In Evan Bayh’s five statewide races so far, he’s crushed opponents. And until recently — very recently, in fact — Bayh’s seat was considered safe yet again in this November’s elections.
But Republican candidate Don Bates says for more than year now he’s told crowds Bayh can be beaten. He says he used to get looks and a few laughs.
“And now all of a sudden people do believe. Polling data today shows Evan Bayh can be beaten. Doesn’t matter who it is, Evan Bayh’s numbers stay the same,” Bates said.
But the GOP’s hopes for Bayh’s seat rested mainly on Sixth District Republican Mike Pence entering the race. Pence flirted with running until Tuesday, saying he’d rather lead Republican efforts to win a majority in the House in November.
Bates, who doesn’t enjoy nearly the same name recognition or war chest as Pence, is trying to galvanize a support base by characterizing Democrats as socialists and anti-American.
“I’m running more against Barack Obama than Evan Bayh. Evan Bayh cannot stop this president and cannot stop his party. Barack Obama’s philosophy for America is the polar opposite of my philosophy for America,” he said.
Richard Behney is another GOP hopeful. He’s a licensed plumber – and says Joe the Plumber partially motivated his first foray into politics. Behney’s the leader of the Indiana Tea Party.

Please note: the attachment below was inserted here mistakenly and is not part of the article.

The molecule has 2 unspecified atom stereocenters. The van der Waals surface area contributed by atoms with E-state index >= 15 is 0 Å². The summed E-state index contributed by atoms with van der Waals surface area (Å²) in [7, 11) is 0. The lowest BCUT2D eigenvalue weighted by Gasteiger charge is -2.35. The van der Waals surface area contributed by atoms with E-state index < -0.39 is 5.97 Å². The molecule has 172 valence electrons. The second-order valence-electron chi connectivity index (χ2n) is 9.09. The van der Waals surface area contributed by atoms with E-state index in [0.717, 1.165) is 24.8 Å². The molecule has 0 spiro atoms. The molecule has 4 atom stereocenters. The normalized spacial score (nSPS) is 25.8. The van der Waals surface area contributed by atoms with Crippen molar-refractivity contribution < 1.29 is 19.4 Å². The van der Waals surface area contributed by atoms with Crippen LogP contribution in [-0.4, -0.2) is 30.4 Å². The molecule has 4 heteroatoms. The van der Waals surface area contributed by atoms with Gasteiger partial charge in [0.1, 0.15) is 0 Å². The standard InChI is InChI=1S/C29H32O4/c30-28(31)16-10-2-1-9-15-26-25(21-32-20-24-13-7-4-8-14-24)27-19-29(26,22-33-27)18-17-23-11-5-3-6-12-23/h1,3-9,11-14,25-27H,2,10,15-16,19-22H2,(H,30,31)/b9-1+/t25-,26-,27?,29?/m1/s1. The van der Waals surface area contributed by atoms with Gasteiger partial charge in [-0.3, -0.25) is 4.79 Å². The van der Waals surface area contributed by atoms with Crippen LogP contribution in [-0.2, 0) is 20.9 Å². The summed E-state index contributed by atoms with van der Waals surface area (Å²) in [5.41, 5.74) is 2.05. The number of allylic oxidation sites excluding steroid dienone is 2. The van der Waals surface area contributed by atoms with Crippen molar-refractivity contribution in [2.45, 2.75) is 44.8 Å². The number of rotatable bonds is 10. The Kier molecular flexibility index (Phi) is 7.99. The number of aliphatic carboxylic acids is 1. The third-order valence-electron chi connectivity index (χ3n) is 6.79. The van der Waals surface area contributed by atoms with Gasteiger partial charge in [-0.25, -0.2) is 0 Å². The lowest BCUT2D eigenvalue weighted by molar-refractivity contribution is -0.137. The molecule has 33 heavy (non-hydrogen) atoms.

“I don’t care if I win this or not. I am not in this to be Senator. I am a licensed plumber. And I know crap when I see it. And there’s a lot of crap in Washington, D.C.” he said.
He implored a crowd of college Republicans this week to answer whether they were slaves to the US government. He says he doesn’t believe President Obama believes in personal liberties and says he truly believes beating Bayh would help preserve democracy.
“I’m afraid of losing our republic and losing our constitution, state’s rights and America,” he said.
State Senator Marlin Stutzman and former Eighth District Representative John Hostettler are also running for the GOP nomination.